The A15 is a modern out-of-order speculative execution CPU with deep pipelines for fast clock speeds. Those out-of-order speculative instruction decode transistors are on all the time, unlike other units of the CPU like floating point, vector math, encryption that can be turned off when not used. So yes the A15 draws more power than the current A9. But not double the draw, for a certain task the a15 may be able to wake up, complete the task and sleep quicker than the a9 saving power. Ie twice the performence maybe 1.5 times the power draw.
The a7 is a remarkable core, performance is almost as good as current a9, but using less power and taking up less silicon area. Those 4 A7 cores take of the real-estate of one a15 core.
So with transistors to burn, why not add the a7 cores, if that's all you need to use 90% of the time?
I'd like to see this implemented into future laps which are more suitable for games. Touch screen games are not for me. Battery life should be pretty good too.
This is real innovation.
More cores is innovation? Using two different types of cores just as ARM had specified is innovation?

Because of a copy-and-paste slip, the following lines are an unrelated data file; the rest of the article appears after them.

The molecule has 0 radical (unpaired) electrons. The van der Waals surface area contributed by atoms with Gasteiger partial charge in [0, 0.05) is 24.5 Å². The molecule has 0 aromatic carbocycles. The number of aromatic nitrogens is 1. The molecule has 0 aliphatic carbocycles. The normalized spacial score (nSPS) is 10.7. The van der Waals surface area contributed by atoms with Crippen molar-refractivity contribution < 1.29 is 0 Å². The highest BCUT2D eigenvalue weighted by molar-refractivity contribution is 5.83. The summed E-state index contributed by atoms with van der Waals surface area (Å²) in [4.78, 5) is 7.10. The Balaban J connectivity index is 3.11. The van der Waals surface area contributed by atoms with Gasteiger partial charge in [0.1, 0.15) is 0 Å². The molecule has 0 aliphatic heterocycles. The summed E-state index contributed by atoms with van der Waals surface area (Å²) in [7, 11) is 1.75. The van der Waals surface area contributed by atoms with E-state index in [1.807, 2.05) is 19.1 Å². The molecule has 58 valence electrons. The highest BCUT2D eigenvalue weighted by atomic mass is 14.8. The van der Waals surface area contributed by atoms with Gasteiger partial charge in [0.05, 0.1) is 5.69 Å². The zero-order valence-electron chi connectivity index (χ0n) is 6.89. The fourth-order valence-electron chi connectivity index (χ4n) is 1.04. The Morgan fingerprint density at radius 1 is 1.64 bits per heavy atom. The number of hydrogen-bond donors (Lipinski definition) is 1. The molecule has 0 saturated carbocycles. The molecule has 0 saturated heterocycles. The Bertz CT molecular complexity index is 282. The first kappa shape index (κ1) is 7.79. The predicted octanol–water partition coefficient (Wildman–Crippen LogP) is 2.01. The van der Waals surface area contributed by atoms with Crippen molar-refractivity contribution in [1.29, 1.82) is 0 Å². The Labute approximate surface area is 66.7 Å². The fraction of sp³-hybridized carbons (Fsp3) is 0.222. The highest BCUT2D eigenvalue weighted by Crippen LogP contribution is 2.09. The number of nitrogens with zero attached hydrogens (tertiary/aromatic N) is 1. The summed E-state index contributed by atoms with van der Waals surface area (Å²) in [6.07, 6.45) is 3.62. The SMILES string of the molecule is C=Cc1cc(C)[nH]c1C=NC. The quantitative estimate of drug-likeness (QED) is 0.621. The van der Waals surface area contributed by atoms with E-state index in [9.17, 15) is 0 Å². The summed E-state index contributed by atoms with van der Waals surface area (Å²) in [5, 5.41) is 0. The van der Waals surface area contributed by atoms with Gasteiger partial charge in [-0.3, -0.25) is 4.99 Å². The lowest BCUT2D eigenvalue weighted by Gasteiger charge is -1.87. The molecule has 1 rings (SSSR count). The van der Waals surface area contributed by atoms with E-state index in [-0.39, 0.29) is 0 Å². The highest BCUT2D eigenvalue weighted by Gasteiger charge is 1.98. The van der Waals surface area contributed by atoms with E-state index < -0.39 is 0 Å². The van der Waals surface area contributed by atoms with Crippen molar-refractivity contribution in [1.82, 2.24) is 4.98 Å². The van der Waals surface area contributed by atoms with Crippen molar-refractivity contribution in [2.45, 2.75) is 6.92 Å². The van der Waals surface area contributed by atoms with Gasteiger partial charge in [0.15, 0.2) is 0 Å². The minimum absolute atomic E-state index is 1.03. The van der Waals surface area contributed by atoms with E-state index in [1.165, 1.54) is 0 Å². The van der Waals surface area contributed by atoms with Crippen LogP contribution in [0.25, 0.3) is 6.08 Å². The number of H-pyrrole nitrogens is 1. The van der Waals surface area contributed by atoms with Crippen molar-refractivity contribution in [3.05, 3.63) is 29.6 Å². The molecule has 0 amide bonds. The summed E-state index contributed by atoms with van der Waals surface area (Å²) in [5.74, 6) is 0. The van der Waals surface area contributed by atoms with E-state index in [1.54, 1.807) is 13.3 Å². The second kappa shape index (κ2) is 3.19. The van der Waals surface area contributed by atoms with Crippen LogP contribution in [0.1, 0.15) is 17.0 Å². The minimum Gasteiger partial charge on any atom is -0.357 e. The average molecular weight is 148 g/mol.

I guess if I had a three bedroom house and I added another bedroom you'd consider that innovation as well.
Given that most dual core phones already have one of those cores idle (and in some cases completely switched off) eight cores seems completely and utterly unnecessary - even in the context of VMs utilitising processing power...
Was that a public announcement by Samsung? I think Appla has a patent on these...
(as for it being useless, having a lot of cores is very useful in the case of heavily-parralelizable tasks, such as calculating polygons for 3D rendering. Hence the 3D games reference, presumably).
seems a very sensible idea, use low power cores for most of the work, wake up the other cores as needed...
if the OS is written well, and apps have a separate ui thread/process, then the phone can stay very responsive but lower power consumption!
Doesn't the Tegra have something similar to this? I can't remember where I might of read it, possibly here, but I'm sure that the quad core Tegras in the N7 have 5 cores, 1 low power core and the 4 main cores that are used when needed.
Similar in intent
The fifth 'companion' core in the Tegra is the same A9 design as the other 4... but it uses a different fab process (not sure what it's called - low power, high efficiency or something similar) that cuts its power consumption but also limits its clocks.
This will probably be the first real big.LITTLE (as ARM calls it) implementation... with different core designs that are completely coherent.